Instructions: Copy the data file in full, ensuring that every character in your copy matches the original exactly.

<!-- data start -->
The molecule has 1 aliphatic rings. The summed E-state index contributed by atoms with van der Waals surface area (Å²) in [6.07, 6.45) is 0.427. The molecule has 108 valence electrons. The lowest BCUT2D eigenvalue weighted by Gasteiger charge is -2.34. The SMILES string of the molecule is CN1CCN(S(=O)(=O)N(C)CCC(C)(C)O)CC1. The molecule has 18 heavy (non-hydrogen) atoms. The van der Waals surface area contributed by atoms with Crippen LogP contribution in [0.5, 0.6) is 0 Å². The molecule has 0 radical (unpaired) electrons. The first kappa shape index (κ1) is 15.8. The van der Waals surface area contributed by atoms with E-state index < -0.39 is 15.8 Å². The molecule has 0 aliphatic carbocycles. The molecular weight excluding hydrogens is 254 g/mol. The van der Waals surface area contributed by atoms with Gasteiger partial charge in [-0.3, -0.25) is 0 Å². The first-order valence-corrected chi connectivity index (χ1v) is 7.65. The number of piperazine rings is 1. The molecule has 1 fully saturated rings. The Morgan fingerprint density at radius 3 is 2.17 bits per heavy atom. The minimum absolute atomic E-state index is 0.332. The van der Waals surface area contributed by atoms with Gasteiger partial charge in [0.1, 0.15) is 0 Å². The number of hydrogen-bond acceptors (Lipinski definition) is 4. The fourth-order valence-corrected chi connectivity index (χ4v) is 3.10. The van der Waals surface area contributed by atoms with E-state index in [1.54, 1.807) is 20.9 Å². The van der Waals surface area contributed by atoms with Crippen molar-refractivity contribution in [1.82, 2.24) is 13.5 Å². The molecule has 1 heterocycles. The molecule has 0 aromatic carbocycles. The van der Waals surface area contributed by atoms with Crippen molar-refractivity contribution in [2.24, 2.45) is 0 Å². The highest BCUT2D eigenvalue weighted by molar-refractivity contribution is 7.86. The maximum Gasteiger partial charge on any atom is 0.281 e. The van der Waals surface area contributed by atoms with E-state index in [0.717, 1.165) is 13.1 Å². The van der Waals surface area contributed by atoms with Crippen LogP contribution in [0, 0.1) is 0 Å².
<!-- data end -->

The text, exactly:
The molecule has 1 aliphatic rings. The summed E-state index contributed by atoms with van der Waals surface area (Å²) in [6.07, 6.45) is 0.427. The molecule has 108 valence electrons. The lowest BCUT2D eigenvalue weighted by Gasteiger charge is -2.34. The SMILES string of the molecule is CN1CCN(S(=O)(=O)N(C)CCC(C)(C)O)CC1. The molecule has 18 heavy (non-hydrogen) atoms. The van der Waals surface area contributed by atoms with Crippen LogP contribution in [0.5, 0.6) is 0 Å². The molecule has 0 radical (unpaired) electrons. The first kappa shape index (κ1) is 15.8. The van der Waals surface area contributed by atoms with E-state index < -0.39 is 15.8 Å². The molecule has 0 aliphatic carbocycles. The molecular weight excluding hydrogens is 254 g/mol. The van der Waals surface area contributed by atoms with Gasteiger partial charge in [-0.3, -0.25) is 0 Å². The first-order valence-corrected chi connectivity index (χ1v) is 7.65. The number of piperazine rings is 1. The molecule has 1 fully saturated rings. The Morgan fingerprint density at radius 3 is 2.17 bits per heavy atom. The minimum absolute atomic E-state index is 0.332. The van der Waals surface area contributed by atoms with Gasteiger partial charge in [0.1, 0.15) is 0 Å². The number of hydrogen-bond acceptors (Lipinski definition) is 4. The fourth-order valence-corrected chi connectivity index (χ4v) is 3.10. The van der Waals surface area contributed by atoms with E-state index in [1.54, 1.807) is 20.9 Å². The van der Waals surface area contributed by atoms with Crippen molar-refractivity contribution in [1.82, 2.24) is 13.5 Å². The molecule has 1 heterocycles. The molecule has 0 aromatic carbocycles. The van der Waals surface area contributed by atoms with Crippen molar-refractivity contribution in [2.24, 2.45) is 0 Å². The highest BCUT2D eigenvalue weighted by molar-refractivity contribution is 7.86. The maximum Gasteiger partial charge on any atom is 0.281 e. The van der Waals surface area contributed by atoms with E-state index in [0.717, 1.165) is 13.1 Å². The van der Waals surface area contributed by atoms with Crippen LogP contribution in [0, 0.1) is 0 Å².